Infringement & Enforcement Remedies available under The Protection of Plant Varieties and Farmers' Rights Act, 2001
A right established under the Act is infringed by a person:
- Who not being the registered proprietor of the variety under the Act sells, exports, imports or produces such variety without the permission of the registered proprietor;
- Who uses, sells, exports, imports or produces any other variety, giving this variety, the denomination identical with or deceptively similar to the denomination of a variety registered under the Act in such a manner so as to cause confusion in the mind of the general public in identifying the variety that has been registered.
The rights holder in case of an infringement of its rights can file a civil suit in court. This court will not be inferior to a District Court. In the suit, the rights holder may seek an injunction and either damages or a share of the profits. The order for injunction could include interlocutory order for discovery of documents, preserving of infringing variety or documents or other evidence which are related to the subject matter of the suit, and attachment of such property of the infringer that the court deems necessary to recover damages, costs, or other pecuniary remedies which may be finally awarded to the rights holder.
The office of the Registrar of Plant Varieties and Farmer's Rights has drafted guidelines for the conduct of test for Distinctiveness, Uniformity and Stability for Tetraploid Cotton, Diploid Cotton, and Jute and is likely to commence accepting applications for these crops soon. Moreover the Plant Varieties Protection Appellate Tribunal is also likely to be formed soon.
Legislation and Regulation in India
The Protection of Plant Varieties and Farmers' Rights Act, 2001
The Protection of Plant Varieties and Farmers' Rights Rules, 2003
International Treaties to which India is a signatory
Agreement on Trade-Related Aspects of Intellectual Property Rights (TRIPS)
International Treaty On Plant Genetic Resources For Food And Agriculture
Plant Varieties Related Websites
- What are Farmers' rights?
A farmer who has bred or developed a new variety shall be eligible to register his variety under the Protection of Plant Varieties & Farmers' Rights Act, 2001 in the same manner as a breeder of a variety. A farmer who is engaged in the conservation of genetic resources of land races and wild relatives of economic plants and their improvement through selection and preservation shall be eligible to register his variety for recognition and reward from the Gene Fund provided that material so selected and preserved has been used to donate genes of varieties registered under the Act. Moreover, a farmer shall also be entitled to save, use, sow, re-sow, exchange and share or sell his farm produce including seed of a variety protected under the act in the same manner as he was entitled before the coming into force of the Act provided that the farmer shall not be entitled to sell branded seed of a variety protected under the Act.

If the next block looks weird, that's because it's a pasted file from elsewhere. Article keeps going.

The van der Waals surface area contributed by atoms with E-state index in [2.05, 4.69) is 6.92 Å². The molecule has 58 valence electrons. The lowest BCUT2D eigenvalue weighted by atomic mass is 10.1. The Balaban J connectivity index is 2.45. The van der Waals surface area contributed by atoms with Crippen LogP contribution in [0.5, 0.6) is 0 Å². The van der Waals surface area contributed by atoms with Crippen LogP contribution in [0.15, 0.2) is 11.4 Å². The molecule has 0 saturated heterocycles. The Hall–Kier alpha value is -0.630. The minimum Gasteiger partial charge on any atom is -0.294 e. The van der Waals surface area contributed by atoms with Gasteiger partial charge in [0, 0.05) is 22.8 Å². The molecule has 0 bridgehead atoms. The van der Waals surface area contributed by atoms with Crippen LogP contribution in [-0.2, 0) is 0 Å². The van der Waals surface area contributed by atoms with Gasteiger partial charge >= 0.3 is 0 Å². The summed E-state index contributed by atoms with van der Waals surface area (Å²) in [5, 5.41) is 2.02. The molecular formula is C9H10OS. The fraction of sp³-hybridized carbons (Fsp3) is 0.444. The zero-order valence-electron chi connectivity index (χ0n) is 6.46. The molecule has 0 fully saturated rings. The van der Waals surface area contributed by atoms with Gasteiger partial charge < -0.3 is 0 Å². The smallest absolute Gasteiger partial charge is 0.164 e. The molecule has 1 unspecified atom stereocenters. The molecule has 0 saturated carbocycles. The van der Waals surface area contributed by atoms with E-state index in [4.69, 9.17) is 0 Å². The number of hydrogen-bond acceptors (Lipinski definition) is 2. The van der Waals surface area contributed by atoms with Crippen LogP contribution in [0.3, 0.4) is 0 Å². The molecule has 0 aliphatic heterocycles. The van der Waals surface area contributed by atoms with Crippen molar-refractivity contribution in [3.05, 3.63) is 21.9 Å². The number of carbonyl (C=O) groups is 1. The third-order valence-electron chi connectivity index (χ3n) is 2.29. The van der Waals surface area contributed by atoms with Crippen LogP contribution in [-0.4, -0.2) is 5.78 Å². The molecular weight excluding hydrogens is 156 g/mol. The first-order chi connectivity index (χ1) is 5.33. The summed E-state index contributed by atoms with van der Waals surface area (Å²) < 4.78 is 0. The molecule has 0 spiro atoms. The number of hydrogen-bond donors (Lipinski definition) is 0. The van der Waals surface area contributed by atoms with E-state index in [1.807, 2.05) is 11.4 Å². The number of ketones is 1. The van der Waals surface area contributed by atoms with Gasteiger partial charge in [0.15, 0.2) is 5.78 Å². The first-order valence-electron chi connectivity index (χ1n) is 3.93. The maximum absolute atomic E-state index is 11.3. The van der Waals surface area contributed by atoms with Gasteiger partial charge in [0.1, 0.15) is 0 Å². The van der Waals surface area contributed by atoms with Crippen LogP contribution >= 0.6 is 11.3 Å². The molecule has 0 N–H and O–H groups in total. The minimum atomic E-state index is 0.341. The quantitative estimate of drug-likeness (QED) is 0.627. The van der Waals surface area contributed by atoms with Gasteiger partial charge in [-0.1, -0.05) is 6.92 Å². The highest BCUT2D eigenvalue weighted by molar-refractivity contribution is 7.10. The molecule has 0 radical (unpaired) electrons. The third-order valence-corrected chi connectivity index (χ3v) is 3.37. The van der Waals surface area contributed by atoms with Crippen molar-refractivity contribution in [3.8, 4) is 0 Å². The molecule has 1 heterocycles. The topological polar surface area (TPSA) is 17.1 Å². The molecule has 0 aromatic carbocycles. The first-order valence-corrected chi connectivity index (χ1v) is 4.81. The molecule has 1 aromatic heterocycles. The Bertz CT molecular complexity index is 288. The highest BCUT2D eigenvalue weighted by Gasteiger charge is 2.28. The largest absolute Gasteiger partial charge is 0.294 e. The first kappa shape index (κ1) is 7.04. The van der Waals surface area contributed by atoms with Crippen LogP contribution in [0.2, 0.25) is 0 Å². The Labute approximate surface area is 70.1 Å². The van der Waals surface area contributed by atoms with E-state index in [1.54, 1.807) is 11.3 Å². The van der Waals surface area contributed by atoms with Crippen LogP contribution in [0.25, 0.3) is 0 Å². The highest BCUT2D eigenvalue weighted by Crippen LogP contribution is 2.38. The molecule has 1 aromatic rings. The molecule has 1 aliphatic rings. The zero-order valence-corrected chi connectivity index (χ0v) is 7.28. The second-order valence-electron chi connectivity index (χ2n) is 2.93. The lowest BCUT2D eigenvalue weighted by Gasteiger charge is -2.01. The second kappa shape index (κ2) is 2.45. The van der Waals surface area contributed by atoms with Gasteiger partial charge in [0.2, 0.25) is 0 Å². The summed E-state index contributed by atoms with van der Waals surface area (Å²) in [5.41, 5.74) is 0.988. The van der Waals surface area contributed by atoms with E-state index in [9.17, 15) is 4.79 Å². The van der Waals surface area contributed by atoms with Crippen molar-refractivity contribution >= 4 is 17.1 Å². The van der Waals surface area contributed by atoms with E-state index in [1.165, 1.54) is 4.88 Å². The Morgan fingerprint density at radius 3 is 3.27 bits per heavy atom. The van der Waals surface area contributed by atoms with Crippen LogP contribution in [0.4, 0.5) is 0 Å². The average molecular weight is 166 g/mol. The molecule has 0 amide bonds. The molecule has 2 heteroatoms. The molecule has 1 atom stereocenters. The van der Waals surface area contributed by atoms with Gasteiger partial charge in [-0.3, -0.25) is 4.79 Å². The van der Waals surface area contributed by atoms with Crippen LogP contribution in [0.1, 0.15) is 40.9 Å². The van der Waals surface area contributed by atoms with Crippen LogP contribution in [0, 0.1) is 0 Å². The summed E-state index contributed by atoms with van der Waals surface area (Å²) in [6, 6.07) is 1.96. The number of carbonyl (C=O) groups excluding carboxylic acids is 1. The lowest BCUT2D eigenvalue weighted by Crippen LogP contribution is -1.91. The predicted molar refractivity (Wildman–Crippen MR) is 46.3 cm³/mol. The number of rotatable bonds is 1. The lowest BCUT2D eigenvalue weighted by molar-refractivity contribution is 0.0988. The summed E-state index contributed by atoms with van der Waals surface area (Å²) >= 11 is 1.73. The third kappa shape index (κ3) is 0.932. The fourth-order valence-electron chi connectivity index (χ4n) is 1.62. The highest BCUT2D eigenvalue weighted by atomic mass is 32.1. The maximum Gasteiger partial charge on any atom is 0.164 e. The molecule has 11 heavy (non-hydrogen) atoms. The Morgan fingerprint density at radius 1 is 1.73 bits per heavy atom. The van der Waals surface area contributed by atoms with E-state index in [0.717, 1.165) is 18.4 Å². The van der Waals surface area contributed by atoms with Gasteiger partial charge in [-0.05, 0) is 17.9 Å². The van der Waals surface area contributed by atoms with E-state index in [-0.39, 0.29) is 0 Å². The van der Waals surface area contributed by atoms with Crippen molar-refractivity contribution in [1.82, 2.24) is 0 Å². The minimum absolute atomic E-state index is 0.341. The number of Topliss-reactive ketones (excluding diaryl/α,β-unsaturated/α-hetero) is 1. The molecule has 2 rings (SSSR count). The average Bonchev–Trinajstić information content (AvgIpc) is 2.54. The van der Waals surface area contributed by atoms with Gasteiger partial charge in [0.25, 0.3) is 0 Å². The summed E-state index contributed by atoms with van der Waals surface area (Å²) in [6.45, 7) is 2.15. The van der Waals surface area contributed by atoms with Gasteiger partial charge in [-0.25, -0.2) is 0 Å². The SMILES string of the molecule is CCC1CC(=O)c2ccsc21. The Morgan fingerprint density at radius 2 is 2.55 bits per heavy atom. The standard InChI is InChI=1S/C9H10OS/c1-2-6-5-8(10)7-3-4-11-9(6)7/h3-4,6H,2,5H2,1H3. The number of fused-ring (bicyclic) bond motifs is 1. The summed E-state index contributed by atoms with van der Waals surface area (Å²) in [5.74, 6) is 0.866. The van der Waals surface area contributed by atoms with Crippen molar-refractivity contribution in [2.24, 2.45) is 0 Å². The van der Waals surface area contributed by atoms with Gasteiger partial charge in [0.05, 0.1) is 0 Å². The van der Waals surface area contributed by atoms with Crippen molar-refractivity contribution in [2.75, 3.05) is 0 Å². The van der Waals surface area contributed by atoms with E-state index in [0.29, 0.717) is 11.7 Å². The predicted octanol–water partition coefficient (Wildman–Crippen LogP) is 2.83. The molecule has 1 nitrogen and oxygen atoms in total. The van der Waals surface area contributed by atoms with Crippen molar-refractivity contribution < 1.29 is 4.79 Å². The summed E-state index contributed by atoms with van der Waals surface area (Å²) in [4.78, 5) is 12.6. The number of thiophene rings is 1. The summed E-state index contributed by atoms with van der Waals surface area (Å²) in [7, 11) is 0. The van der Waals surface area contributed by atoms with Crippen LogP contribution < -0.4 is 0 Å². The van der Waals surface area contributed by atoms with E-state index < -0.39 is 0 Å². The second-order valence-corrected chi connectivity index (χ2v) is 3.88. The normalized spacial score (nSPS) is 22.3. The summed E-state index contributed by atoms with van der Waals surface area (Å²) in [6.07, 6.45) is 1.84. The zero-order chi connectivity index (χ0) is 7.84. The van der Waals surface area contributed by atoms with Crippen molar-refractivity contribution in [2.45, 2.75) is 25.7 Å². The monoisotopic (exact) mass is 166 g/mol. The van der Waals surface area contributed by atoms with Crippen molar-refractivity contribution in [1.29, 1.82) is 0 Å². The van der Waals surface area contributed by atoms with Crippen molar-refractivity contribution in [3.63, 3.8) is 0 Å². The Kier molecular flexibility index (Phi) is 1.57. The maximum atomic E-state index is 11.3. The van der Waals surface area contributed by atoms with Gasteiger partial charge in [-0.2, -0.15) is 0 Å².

- What are the characteristics that may be used for distinguishing a Variety?
The new variety should be distinct from the other varieties for at least one characteristic.
- Is it necessary to submit the seed / propagating material before registration?
Yes, the breeder shall be required to deposit the seed or propagating material including parental line seeds of a registered variety to the Authority. An Applicant has to submit a fixed amount of seed sample (breeder seed) with prescribed germination percentage, physical purity and phyto-sanitary standards. The Applicant shall also submit along with the seed / propagating the seed quality test report.
- Can a person apply for registration of a variety, which is already in the market?
Any variety, which is already in the market, but not for more than one year, may be eligible for registration as a new variety. Other older varieties may be eligible for registration as extant varieties.
- What is the cost of registering a plant variety?
The fee structure as defined by the Authority is available at http://www.plantauthority.in/PDFile/Questionnare.pdf. (PDF)
- Is there any punishment if any person falsely represents a variety as a registered variety?
If a person falsely represents a variety as a registered variety, then he may be punished by imprisonment for a term not less than six months, which can be extended up to three years or by a fine not less than INR one lakh (approximately $2,500) which may be enhanced to INR five lakhs (approximately $12,500), or both.
- What species can be protected?
The Central Government has notified the following crops with their genera eligible for registration of varieties.
|S.No.||Botanical Name||Hindi Name||Common Name|
|1.||Oryza sativa L.||Chawal||Rice|
|2.||Triticum aestivum L.||Gehun||Bread wheat|
|3.||Zea mays L.||Makka||Maize|
|4.||Sorghum bicolor (L.) Moench||Jowar||Sorghum|
|5.||Pennisetum glaucum (L.) R. Br.||Bajra||Pearl millet|
|6.||Cicer arietinum L.||Chana||Chickpea|
|7.||Cajanus cajan (L.) Millsp.||Arhar||Pigeon pea|
|8.||Vigna radiata (L). Wilczek||Mung||Green gram|
|9.||Vigna mungo (L.) Hepper||Urd||Black gram|
|10.||Lens culinaris Medik||Masur||Lentil|
|11.||Pisum sativum L.||Matar||Field pea|
|12.||Phaseolus vulgaris L.||Rajmah||Kidney bean|